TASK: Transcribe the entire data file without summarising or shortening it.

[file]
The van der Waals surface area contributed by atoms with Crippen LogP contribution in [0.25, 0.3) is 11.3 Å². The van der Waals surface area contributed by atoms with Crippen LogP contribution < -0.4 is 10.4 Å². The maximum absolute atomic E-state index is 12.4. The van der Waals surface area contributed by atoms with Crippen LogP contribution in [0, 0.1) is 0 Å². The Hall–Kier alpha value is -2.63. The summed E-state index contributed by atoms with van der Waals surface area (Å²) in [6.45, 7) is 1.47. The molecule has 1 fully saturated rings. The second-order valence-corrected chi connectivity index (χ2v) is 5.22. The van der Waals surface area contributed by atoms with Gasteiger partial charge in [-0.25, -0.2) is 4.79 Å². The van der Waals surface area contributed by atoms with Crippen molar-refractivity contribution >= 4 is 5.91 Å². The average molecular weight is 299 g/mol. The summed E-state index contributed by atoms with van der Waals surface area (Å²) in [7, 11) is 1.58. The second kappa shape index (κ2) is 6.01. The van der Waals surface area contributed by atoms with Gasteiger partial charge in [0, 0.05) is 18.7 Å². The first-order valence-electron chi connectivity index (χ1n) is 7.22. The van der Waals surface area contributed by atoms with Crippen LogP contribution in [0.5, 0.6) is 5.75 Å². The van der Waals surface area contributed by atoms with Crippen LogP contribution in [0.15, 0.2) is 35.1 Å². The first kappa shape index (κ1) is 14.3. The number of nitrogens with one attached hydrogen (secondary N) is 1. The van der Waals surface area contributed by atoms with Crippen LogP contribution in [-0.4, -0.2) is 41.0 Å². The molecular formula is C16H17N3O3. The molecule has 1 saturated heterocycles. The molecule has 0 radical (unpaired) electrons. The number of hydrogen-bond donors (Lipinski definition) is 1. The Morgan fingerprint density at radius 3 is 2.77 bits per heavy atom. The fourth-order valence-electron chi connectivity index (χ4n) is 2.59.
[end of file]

The van der Waals surface area contributed by atoms with Crippen LogP contribution in [0.25, 0.3) is 11.3 Å². The van der Waals surface area contributed by atoms with Crippen LogP contribution < -0.4 is 10.4 Å². The maximum absolute atomic E-state index is 12.4. The van der Waals surface area contributed by atoms with Crippen LogP contribution in [0, 0.1) is 0 Å². The Hall–Kier alpha value is -2.63. The summed E-state index contributed by atoms with van der Waals surface area (Å²) in [6.45, 7) is 1.47. The molecule has 1 fully saturated rings. The second-order valence-corrected chi connectivity index (χ2v) is 5.22. The van der Waals surface area contributed by atoms with Gasteiger partial charge in [-0.25, -0.2) is 4.79 Å². The van der Waals surface area contributed by atoms with Crippen molar-refractivity contribution >= 4 is 5.91 Å². The average molecular weight is 299 g/mol. The summed E-state index contributed by atoms with van der Waals surface area (Å²) in [7, 11) is 1.58. The second kappa shape index (κ2) is 6.01. The van der Waals surface area contributed by atoms with Gasteiger partial charge in [0, 0.05) is 18.7 Å². The first-order valence-electron chi connectivity index (χ1n) is 7.22. The van der Waals surface area contributed by atoms with Crippen LogP contribution in [0.5, 0.6) is 5.75 Å². The van der Waals surface area contributed by atoms with Crippen LogP contribution in [0.15, 0.2) is 35.1 Å². The first kappa shape index (κ1) is 14.3. The number of nitrogens with one attached hydrogen (secondary N) is 1. The van der Waals surface area contributed by atoms with Crippen LogP contribution in [-0.4, -0.2) is 41.0 Å². The molecular formula is C16H17N3O3. The molecule has 1 saturated heterocycles. The molecule has 0 radical (unpaired) electrons. The number of hydrogen-bond donors (Lipinski definition) is 1. The Morgan fingerprint density at radius 3 is 2.77 bits per heavy atom. The fourth-order valence-electron chi connectivity index (χ4n) is 2.59.